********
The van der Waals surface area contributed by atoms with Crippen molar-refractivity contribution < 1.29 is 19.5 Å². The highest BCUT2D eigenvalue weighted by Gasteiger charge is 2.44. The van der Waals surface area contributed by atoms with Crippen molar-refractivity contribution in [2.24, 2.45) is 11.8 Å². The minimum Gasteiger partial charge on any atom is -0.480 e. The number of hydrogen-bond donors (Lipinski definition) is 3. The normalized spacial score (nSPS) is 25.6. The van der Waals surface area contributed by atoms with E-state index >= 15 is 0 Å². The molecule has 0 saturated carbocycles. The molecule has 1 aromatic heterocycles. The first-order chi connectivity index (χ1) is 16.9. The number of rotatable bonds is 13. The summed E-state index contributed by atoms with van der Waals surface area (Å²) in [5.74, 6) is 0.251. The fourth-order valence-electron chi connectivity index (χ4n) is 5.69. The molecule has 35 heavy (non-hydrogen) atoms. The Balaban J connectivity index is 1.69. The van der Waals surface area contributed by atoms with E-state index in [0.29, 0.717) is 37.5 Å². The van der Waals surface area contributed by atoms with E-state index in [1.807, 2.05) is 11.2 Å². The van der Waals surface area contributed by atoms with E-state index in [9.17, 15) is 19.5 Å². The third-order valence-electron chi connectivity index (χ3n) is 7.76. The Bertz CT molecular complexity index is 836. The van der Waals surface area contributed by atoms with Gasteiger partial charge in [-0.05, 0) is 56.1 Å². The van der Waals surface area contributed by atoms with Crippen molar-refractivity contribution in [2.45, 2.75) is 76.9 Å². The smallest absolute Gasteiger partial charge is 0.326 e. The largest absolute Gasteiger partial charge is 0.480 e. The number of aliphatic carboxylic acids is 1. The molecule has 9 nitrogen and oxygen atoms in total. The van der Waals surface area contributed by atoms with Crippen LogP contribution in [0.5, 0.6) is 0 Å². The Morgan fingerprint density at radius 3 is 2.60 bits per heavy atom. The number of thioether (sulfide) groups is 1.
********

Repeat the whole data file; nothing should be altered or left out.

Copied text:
The van der Waals surface area contributed by atoms with Crippen molar-refractivity contribution < 1.29 is 19.5 Å². The highest BCUT2D eigenvalue weighted by Gasteiger charge is 2.44. The van der Waals surface area contributed by atoms with Crippen molar-refractivity contribution in [2.24, 2.45) is 11.8 Å². The minimum Gasteiger partial charge on any atom is -0.480 e. The number of hydrogen-bond donors (Lipinski definition) is 3. The normalized spacial score (nSPS) is 25.6. The van der Waals surface area contributed by atoms with E-state index >= 15 is 0 Å². The molecule has 0 saturated carbocycles. The molecule has 1 aromatic heterocycles. The first-order chi connectivity index (χ1) is 16.9. The number of rotatable bonds is 13. The summed E-state index contributed by atoms with van der Waals surface area (Å²) in [5.74, 6) is 0.251. The fourth-order valence-electron chi connectivity index (χ4n) is 5.69. The molecule has 35 heavy (non-hydrogen) atoms. The Balaban J connectivity index is 1.69. The van der Waals surface area contributed by atoms with E-state index in [0.29, 0.717) is 37.5 Å². The van der Waals surface area contributed by atoms with E-state index in [1.807, 2.05) is 11.2 Å². The van der Waals surface area contributed by atoms with E-state index in [9.17, 15) is 19.5 Å². The third-order valence-electron chi connectivity index (χ3n) is 7.76. The Bertz CT molecular complexity index is 836. The van der Waals surface area contributed by atoms with Gasteiger partial charge in [-0.05, 0) is 56.1 Å². The van der Waals surface area contributed by atoms with Crippen molar-refractivity contribution in [2.45, 2.75) is 76.9 Å². The smallest absolute Gasteiger partial charge is 0.326 e. The largest absolute Gasteiger partial charge is 0.480 e. The number of aliphatic carboxylic acids is 1. The molecule has 9 nitrogen and oxygen atoms in total. The van der Waals surface area contributed by atoms with Crippen LogP contribution in [0.5, 0.6) is 0 Å². The Morgan fingerprint density at radius 3 is 2.60 bits per heavy atom. The number of thioether (sulfide) groups is 1.